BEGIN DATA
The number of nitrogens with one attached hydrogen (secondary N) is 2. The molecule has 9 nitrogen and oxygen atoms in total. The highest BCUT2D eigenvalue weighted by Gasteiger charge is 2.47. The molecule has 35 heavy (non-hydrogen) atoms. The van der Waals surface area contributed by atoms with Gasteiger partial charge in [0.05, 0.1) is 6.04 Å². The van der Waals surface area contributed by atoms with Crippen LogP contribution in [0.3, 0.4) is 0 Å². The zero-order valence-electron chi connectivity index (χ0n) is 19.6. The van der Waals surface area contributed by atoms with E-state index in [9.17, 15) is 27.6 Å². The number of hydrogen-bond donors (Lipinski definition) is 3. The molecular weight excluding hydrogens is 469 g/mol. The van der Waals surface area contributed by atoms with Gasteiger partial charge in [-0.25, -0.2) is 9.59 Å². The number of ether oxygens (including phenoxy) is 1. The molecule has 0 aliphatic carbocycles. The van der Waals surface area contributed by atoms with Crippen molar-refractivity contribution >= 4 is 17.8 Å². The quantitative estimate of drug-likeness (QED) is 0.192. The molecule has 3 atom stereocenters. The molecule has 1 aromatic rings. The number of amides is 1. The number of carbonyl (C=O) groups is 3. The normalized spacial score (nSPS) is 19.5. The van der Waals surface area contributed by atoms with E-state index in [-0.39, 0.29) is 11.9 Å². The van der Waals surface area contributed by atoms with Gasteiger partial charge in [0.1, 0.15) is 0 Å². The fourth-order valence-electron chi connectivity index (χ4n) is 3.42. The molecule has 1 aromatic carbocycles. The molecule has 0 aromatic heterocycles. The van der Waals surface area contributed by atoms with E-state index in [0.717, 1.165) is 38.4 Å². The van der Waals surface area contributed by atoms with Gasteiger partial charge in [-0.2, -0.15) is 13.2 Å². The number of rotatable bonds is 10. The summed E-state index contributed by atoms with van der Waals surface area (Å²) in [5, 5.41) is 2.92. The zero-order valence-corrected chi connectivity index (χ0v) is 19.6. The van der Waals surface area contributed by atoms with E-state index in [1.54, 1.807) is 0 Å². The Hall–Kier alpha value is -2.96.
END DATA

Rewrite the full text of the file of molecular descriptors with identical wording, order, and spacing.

The number of nitrogens with one attached hydrogen (secondary N) is 2. The molecule has 9 nitrogen and oxygen atoms in total. The highest BCUT2D eigenvalue weighted by Gasteiger charge is 2.47. The molecule has 35 heavy (non-hydrogen) atoms. The van der Waals surface area contributed by atoms with Gasteiger partial charge in [0.05, 0.1) is 6.04 Å². The van der Waals surface area contributed by atoms with Crippen LogP contribution in [0.3, 0.4) is 0 Å². The zero-order valence-electron chi connectivity index (χ0n) is 19.6. The van der Waals surface area contributed by atoms with E-state index in [9.17, 15) is 27.6 Å². The number of hydrogen-bond donors (Lipinski definition) is 3. The molecular weight excluding hydrogens is 469 g/mol. The van der Waals surface area contributed by atoms with Gasteiger partial charge in [-0.25, -0.2) is 9.59 Å². The number of ether oxygens (including phenoxy) is 1. The molecule has 0 aliphatic carbocycles. The van der Waals surface area contributed by atoms with Crippen molar-refractivity contribution >= 4 is 17.8 Å². The quantitative estimate of drug-likeness (QED) is 0.192. The molecule has 3 atom stereocenters. The molecule has 1 aromatic rings. The number of amides is 1. The number of carbonyl (C=O) groups is 3. The normalized spacial score (nSPS) is 19.5. The van der Waals surface area contributed by atoms with E-state index in [-0.39, 0.29) is 11.9 Å². The van der Waals surface area contributed by atoms with Gasteiger partial charge in [0.1, 0.15) is 0 Å². The fourth-order valence-electron chi connectivity index (χ4n) is 3.42. The molecule has 1 aromatic carbocycles. The molecule has 0 aromatic heterocycles. The van der Waals surface area contributed by atoms with E-state index in [0.717, 1.165) is 38.4 Å². The van der Waals surface area contributed by atoms with Gasteiger partial charge in [-0.2, -0.15) is 13.2 Å². The number of rotatable bonds is 10. The summed E-state index contributed by atoms with van der Waals surface area (Å²) in [5, 5.41) is 2.92. The zero-order valence-corrected chi connectivity index (χ0v) is 19.6. The van der Waals surface area contributed by atoms with E-state index in [1.54, 1.807) is 0 Å². The Hall–Kier alpha value is -2.96.